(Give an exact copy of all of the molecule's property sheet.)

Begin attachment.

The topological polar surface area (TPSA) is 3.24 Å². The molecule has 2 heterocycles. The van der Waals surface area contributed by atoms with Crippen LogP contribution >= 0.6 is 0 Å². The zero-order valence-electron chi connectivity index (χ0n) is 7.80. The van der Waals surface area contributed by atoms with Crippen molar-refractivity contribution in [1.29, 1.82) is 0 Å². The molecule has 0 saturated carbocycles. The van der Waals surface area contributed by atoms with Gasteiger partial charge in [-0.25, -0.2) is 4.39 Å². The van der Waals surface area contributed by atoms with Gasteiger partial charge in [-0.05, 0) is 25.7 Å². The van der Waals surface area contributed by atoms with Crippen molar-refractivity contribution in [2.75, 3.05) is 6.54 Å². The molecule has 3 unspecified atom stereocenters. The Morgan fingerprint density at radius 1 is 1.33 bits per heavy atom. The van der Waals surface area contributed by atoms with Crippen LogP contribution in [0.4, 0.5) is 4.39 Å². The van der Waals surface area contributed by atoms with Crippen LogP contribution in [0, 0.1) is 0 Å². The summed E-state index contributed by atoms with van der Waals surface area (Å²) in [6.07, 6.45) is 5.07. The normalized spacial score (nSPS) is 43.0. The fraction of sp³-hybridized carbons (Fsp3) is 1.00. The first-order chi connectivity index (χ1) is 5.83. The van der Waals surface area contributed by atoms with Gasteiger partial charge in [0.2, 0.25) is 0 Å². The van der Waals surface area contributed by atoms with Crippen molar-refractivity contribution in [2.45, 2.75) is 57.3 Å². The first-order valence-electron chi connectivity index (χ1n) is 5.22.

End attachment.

The topological polar surface area (TPSA) is 3.24 Å². The molecule has 2 heterocycles. The van der Waals surface area contributed by atoms with Crippen LogP contribution >= 0.6 is 0 Å². The zero-order valence-electron chi connectivity index (χ0n) is 7.80. The van der Waals surface area contributed by atoms with Crippen molar-refractivity contribution in [1.29, 1.82) is 0 Å². The molecule has 0 saturated carbocycles. The van der Waals surface area contributed by atoms with Gasteiger partial charge in [-0.25, -0.2) is 4.39 Å². The van der Waals surface area contributed by atoms with Gasteiger partial charge in [-0.05, 0) is 25.7 Å². The van der Waals surface area contributed by atoms with Crippen molar-refractivity contribution in [2.75, 3.05) is 6.54 Å². The molecule has 3 unspecified atom stereocenters. The Morgan fingerprint density at radius 1 is 1.33 bits per heavy atom. The van der Waals surface area contributed by atoms with Crippen LogP contribution in [0.4, 0.5) is 4.39 Å². The van der Waals surface area contributed by atoms with Crippen LogP contribution in [0, 0.1) is 0 Å². The summed E-state index contributed by atoms with van der Waals surface area (Å²) in [6.07, 6.45) is 5.07. The normalized spacial score (nSPS) is 43.0. The fraction of sp³-hybridized carbons (Fsp3) is 1.00. The first-order chi connectivity index (χ1) is 5.83. The van der Waals surface area contributed by atoms with Gasteiger partial charge in [0.2, 0.25) is 0 Å². The van der Waals surface area contributed by atoms with Crippen molar-refractivity contribution in [2.45, 2.75) is 57.3 Å². The first-order valence-electron chi connectivity index (χ1n) is 5.22.